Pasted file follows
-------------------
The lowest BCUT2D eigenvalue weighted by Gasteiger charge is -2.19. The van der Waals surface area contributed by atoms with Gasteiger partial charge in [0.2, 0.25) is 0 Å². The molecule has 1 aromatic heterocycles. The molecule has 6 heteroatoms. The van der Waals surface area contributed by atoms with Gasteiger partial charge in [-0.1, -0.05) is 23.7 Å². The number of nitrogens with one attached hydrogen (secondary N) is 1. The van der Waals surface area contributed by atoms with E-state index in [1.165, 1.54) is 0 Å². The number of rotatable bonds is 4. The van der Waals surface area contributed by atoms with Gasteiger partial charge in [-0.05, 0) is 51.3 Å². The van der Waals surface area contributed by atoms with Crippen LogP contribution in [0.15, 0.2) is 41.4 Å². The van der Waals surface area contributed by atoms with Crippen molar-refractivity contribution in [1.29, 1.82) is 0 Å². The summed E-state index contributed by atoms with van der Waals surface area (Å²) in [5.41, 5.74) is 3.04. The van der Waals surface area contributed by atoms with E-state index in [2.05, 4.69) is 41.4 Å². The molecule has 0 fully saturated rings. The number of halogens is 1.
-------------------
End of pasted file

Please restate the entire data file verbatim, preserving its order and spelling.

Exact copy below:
The lowest BCUT2D eigenvalue weighted by Gasteiger charge is -2.19. The van der Waals surface area contributed by atoms with Gasteiger partial charge in [0.2, 0.25) is 0 Å². The molecule has 1 aromatic heterocycles. The molecule has 6 heteroatoms. The van der Waals surface area contributed by atoms with Gasteiger partial charge in [-0.1, -0.05) is 23.7 Å². The number of nitrogens with one attached hydrogen (secondary N) is 1. The van der Waals surface area contributed by atoms with E-state index in [1.165, 1.54) is 0 Å². The number of rotatable bonds is 4. The van der Waals surface area contributed by atoms with Gasteiger partial charge in [-0.05, 0) is 51.3 Å². The van der Waals surface area contributed by atoms with Crippen LogP contribution in [0.15, 0.2) is 41.4 Å². The van der Waals surface area contributed by atoms with Crippen molar-refractivity contribution in [1.29, 1.82) is 0 Å². The summed E-state index contributed by atoms with van der Waals surface area (Å²) in [5.41, 5.74) is 3.04. The van der Waals surface area contributed by atoms with E-state index in [2.05, 4.69) is 41.4 Å². The molecule has 0 fully saturated rings. The number of halogens is 1.